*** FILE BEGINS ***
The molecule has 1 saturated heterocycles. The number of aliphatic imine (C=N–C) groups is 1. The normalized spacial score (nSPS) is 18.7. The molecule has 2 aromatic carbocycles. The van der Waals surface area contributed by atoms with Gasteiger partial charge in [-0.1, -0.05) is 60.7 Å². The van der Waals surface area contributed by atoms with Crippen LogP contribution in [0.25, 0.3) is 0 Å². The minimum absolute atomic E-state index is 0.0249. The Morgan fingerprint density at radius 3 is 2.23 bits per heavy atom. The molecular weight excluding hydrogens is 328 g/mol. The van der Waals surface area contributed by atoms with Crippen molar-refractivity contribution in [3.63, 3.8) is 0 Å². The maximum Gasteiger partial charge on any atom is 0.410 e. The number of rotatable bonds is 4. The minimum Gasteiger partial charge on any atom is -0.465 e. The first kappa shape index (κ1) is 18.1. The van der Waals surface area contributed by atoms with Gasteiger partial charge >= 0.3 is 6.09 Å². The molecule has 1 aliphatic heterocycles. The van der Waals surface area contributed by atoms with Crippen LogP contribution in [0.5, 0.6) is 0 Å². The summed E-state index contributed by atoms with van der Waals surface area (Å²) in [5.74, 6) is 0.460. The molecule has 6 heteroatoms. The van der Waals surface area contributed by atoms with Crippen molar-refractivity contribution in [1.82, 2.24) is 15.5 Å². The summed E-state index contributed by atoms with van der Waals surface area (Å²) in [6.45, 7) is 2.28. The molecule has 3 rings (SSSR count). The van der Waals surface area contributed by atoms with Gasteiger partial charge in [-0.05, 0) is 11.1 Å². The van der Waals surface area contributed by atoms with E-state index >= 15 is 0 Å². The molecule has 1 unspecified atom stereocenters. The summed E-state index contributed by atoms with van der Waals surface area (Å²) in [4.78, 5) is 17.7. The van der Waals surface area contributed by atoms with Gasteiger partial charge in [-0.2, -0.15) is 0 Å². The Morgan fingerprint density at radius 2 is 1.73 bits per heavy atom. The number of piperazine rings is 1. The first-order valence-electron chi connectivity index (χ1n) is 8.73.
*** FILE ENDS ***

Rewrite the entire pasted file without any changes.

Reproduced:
The molecule has 1 saturated heterocycles. The number of aliphatic imine (C=N–C) groups is 1. The normalized spacial score (nSPS) is 18.7. The molecule has 2 aromatic carbocycles. The van der Waals surface area contributed by atoms with Gasteiger partial charge in [-0.1, -0.05) is 60.7 Å². The van der Waals surface area contributed by atoms with Crippen LogP contribution in [0.25, 0.3) is 0 Å². The minimum absolute atomic E-state index is 0.0249. The Morgan fingerprint density at radius 3 is 2.23 bits per heavy atom. The molecular weight excluding hydrogens is 328 g/mol. The van der Waals surface area contributed by atoms with Crippen molar-refractivity contribution in [3.63, 3.8) is 0 Å². The maximum Gasteiger partial charge on any atom is 0.410 e. The number of rotatable bonds is 4. The minimum Gasteiger partial charge on any atom is -0.465 e. The first kappa shape index (κ1) is 18.1. The van der Waals surface area contributed by atoms with Gasteiger partial charge >= 0.3 is 6.09 Å². The molecule has 1 aliphatic heterocycles. The van der Waals surface area contributed by atoms with Crippen LogP contribution in [0.5, 0.6) is 0 Å². The summed E-state index contributed by atoms with van der Waals surface area (Å²) in [5.74, 6) is 0.460. The molecule has 6 heteroatoms. The van der Waals surface area contributed by atoms with Crippen molar-refractivity contribution in [1.82, 2.24) is 15.5 Å². The summed E-state index contributed by atoms with van der Waals surface area (Å²) in [6.45, 7) is 2.28. The molecule has 3 rings (SSSR count). The van der Waals surface area contributed by atoms with Gasteiger partial charge in [-0.05, 0) is 11.1 Å². The van der Waals surface area contributed by atoms with E-state index >= 15 is 0 Å². The molecule has 1 unspecified atom stereocenters. The summed E-state index contributed by atoms with van der Waals surface area (Å²) in [4.78, 5) is 17.7. The van der Waals surface area contributed by atoms with Gasteiger partial charge in [-0.2, -0.15) is 0 Å². The Morgan fingerprint density at radius 2 is 1.73 bits per heavy atom. The number of piperazine rings is 1. The first-order valence-electron chi connectivity index (χ1n) is 8.73.